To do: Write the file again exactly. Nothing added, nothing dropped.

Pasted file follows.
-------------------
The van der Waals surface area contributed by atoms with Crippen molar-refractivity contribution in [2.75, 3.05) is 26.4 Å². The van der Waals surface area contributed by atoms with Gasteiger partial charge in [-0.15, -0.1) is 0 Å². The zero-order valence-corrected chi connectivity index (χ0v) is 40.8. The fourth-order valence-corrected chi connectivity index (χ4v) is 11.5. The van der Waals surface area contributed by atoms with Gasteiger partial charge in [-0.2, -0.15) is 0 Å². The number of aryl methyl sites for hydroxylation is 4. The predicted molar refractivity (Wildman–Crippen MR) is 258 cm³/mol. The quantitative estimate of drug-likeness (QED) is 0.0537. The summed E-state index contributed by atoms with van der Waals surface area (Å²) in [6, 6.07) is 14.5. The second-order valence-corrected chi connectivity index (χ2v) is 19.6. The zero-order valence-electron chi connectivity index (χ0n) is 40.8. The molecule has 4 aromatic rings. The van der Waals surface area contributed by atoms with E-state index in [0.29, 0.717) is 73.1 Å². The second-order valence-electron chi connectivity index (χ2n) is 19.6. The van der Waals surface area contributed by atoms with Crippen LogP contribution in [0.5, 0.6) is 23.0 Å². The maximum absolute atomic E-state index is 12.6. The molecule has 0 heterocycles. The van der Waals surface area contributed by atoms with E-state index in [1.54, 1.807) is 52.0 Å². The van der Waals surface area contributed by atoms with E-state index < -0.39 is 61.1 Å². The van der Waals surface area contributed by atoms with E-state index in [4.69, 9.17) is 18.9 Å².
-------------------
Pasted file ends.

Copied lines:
The van der Waals surface area contributed by atoms with Crippen molar-refractivity contribution in [2.75, 3.05) is 26.4 Å². The van der Waals surface area contributed by atoms with Gasteiger partial charge in [-0.15, -0.1) is 0 Å². The zero-order valence-corrected chi connectivity index (χ0v) is 40.8. The fourth-order valence-corrected chi connectivity index (χ4v) is 11.5. The van der Waals surface area contributed by atoms with Gasteiger partial charge in [-0.2, -0.15) is 0 Å². The number of aryl methyl sites for hydroxylation is 4. The predicted molar refractivity (Wildman–Crippen MR) is 258 cm³/mol. The quantitative estimate of drug-likeness (QED) is 0.0537. The summed E-state index contributed by atoms with van der Waals surface area (Å²) in [6, 6.07) is 14.5. The second-order valence-corrected chi connectivity index (χ2v) is 19.6. The zero-order valence-electron chi connectivity index (χ0n) is 40.8. The molecule has 4 aromatic rings. The van der Waals surface area contributed by atoms with E-state index in [0.29, 0.717) is 73.1 Å². The second-order valence-electron chi connectivity index (χ2n) is 19.6. The van der Waals surface area contributed by atoms with Crippen LogP contribution in [0.5, 0.6) is 23.0 Å². The maximum absolute atomic E-state index is 12.6. The molecule has 0 heterocycles. The van der Waals surface area contributed by atoms with E-state index in [1.54, 1.807) is 52.0 Å². The van der Waals surface area contributed by atoms with E-state index < -0.39 is 61.1 Å². The van der Waals surface area contributed by atoms with E-state index in [4.69, 9.17) is 18.9 Å².